AHHA: But there’s also serenades on there, there’s no desire needed. You do both so well. How are you able to keep it so authentic?

Al Green: To keep it authentic, I don’t channel in anything. I let the song do what it does. I stopped taking it by the horns, making it do what I want it to do, because it may be wrong. So, I just let the song be what the song is. That gives the song freedom so that I can go up, I can go down, I can sing in front of the band, I can sing behind the band, I can sing with the band. [Lifelong producer] Willie [Mitchell] said, “He wants to run and buck and jump. We gonna take him out on the range, and take the blinders off of him, and let him run free. You got 10,000 acres to run on. You feel like runnin’?” On Everything’s OK, I might’ve overdid it a bit. But Willie said run, oh boy, I got busy sho’nuff. [laughs]

AHHA: What makes you say you overdid it?

Al Green: I said I could’ve overdone it. I don’t know. I’m very cautious of that. I don’t wanna get too much G in there ‘cause there’s also A,B,C,D,E,F. See, I don’t want G to cover everything. G is great big letter. The G stands for good, and a few other great and other notable names that I could mention. Therefore, sayin’ that it is seventh letter of the alphabet, and Al Green has seven letters in his name. When you put all that together, I don’t wanna overdo my little part. I’d rather for Him to have the glory and the benefit.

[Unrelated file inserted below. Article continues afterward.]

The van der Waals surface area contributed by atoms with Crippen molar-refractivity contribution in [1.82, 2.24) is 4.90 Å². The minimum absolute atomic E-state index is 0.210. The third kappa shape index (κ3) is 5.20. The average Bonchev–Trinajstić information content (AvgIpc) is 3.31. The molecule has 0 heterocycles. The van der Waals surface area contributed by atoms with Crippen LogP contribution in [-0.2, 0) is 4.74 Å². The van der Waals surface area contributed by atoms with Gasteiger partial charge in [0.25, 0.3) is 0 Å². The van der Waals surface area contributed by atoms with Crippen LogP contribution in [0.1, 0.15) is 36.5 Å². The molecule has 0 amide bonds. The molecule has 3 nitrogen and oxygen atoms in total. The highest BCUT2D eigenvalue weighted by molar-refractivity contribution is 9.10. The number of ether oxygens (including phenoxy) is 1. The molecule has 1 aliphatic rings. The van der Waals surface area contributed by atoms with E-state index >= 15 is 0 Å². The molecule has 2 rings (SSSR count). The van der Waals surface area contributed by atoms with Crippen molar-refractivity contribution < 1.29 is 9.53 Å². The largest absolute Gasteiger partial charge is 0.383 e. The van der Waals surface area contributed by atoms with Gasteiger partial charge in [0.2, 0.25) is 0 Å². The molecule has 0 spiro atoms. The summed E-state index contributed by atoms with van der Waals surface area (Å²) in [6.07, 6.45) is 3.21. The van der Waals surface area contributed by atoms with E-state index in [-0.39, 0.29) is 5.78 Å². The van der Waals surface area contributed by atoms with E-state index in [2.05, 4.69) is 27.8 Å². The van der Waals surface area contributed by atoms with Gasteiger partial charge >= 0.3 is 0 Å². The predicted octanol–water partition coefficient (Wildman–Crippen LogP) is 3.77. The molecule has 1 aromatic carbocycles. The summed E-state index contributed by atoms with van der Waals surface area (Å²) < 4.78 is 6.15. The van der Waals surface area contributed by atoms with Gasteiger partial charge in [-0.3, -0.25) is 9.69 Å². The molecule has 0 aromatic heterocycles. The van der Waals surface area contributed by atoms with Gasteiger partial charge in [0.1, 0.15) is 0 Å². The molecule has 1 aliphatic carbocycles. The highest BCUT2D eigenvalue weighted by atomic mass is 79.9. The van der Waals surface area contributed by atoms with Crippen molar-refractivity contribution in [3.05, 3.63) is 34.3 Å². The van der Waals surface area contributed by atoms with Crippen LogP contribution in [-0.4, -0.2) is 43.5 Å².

I’m a smart businessman in reference to trying to write songs so that the secular market will go and buy it, so I can supply for my family and have a roof over they heads, go to school and stuff. But then again, there’s a double-meaning in all songs. I’m not talkin’ ‘bout some girl at “three o’clock in the morning,” [in “Love & Happiness”]. I’m not in the hotel at all. What I said in “Love & Happiness” was, “be good to me, and I’ll be good to you.” Everybody missed that part, they only heard “three o’clock in the morning.” That’s what they want to hear! I’ve learned to write for the secular market, but I have some hidden meanings in there for the real people who really know.

AHHA: A master of metaphors?

Al Green: A master of metaphors, there you go! I have many disguises, my friend. I come in lookin’ like Cinderfella, and I come back lookin’ like the wolf. You never know! [laughs]

AHHA: Approaching this from a Hip-Hop side, you take a song like original “Simply Beautiful,” that really helped Jay-Z as well as made you accessible to young people. How do you feel about your legacy within Hip-Hop?